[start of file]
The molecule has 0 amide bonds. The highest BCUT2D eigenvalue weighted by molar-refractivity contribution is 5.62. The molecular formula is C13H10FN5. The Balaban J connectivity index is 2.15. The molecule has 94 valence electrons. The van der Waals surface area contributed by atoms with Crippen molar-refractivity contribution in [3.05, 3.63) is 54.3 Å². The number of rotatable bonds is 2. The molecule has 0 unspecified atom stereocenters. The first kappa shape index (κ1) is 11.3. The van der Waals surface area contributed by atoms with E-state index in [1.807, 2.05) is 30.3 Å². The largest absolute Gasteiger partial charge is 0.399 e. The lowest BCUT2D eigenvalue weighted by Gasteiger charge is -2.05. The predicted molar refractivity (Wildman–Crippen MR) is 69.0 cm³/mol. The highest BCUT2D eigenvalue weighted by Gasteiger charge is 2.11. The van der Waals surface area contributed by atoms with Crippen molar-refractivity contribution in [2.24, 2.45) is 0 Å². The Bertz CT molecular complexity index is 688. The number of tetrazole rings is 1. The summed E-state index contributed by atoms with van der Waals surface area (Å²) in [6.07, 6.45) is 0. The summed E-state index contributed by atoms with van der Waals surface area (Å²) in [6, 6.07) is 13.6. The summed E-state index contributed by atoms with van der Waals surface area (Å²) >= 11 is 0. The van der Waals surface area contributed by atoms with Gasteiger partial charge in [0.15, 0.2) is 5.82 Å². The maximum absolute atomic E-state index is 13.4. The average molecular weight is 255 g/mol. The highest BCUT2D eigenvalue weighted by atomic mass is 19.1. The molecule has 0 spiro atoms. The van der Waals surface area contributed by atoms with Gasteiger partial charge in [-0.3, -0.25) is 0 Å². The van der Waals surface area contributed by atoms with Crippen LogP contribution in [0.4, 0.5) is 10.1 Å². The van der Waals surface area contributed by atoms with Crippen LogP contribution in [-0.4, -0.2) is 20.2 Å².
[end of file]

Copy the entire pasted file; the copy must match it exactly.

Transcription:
The molecule has 0 amide bonds. The highest BCUT2D eigenvalue weighted by molar-refractivity contribution is 5.62. The molecular formula is C13H10FN5. The Balaban J connectivity index is 2.15. The molecule has 94 valence electrons. The van der Waals surface area contributed by atoms with Crippen molar-refractivity contribution in [3.05, 3.63) is 54.3 Å². The number of rotatable bonds is 2. The molecule has 0 unspecified atom stereocenters. The first kappa shape index (κ1) is 11.3. The van der Waals surface area contributed by atoms with E-state index in [1.807, 2.05) is 30.3 Å². The largest absolute Gasteiger partial charge is 0.399 e. The lowest BCUT2D eigenvalue weighted by Gasteiger charge is -2.05. The predicted molar refractivity (Wildman–Crippen MR) is 69.0 cm³/mol. The highest BCUT2D eigenvalue weighted by Gasteiger charge is 2.11. The van der Waals surface area contributed by atoms with Crippen molar-refractivity contribution in [2.24, 2.45) is 0 Å². The Bertz CT molecular complexity index is 688. The number of tetrazole rings is 1. The summed E-state index contributed by atoms with van der Waals surface area (Å²) in [6.07, 6.45) is 0. The summed E-state index contributed by atoms with van der Waals surface area (Å²) in [6, 6.07) is 13.6. The summed E-state index contributed by atoms with van der Waals surface area (Å²) >= 11 is 0. The van der Waals surface area contributed by atoms with Gasteiger partial charge in [0.15, 0.2) is 5.82 Å². The maximum absolute atomic E-state index is 13.4. The average molecular weight is 255 g/mol. The highest BCUT2D eigenvalue weighted by atomic mass is 19.1. The molecule has 0 spiro atoms. The van der Waals surface area contributed by atoms with Gasteiger partial charge in [-0.3, -0.25) is 0 Å². The van der Waals surface area contributed by atoms with Crippen LogP contribution in [0.4, 0.5) is 10.1 Å². The van der Waals surface area contributed by atoms with Crippen LogP contribution in [-0.4, -0.2) is 20.2 Å².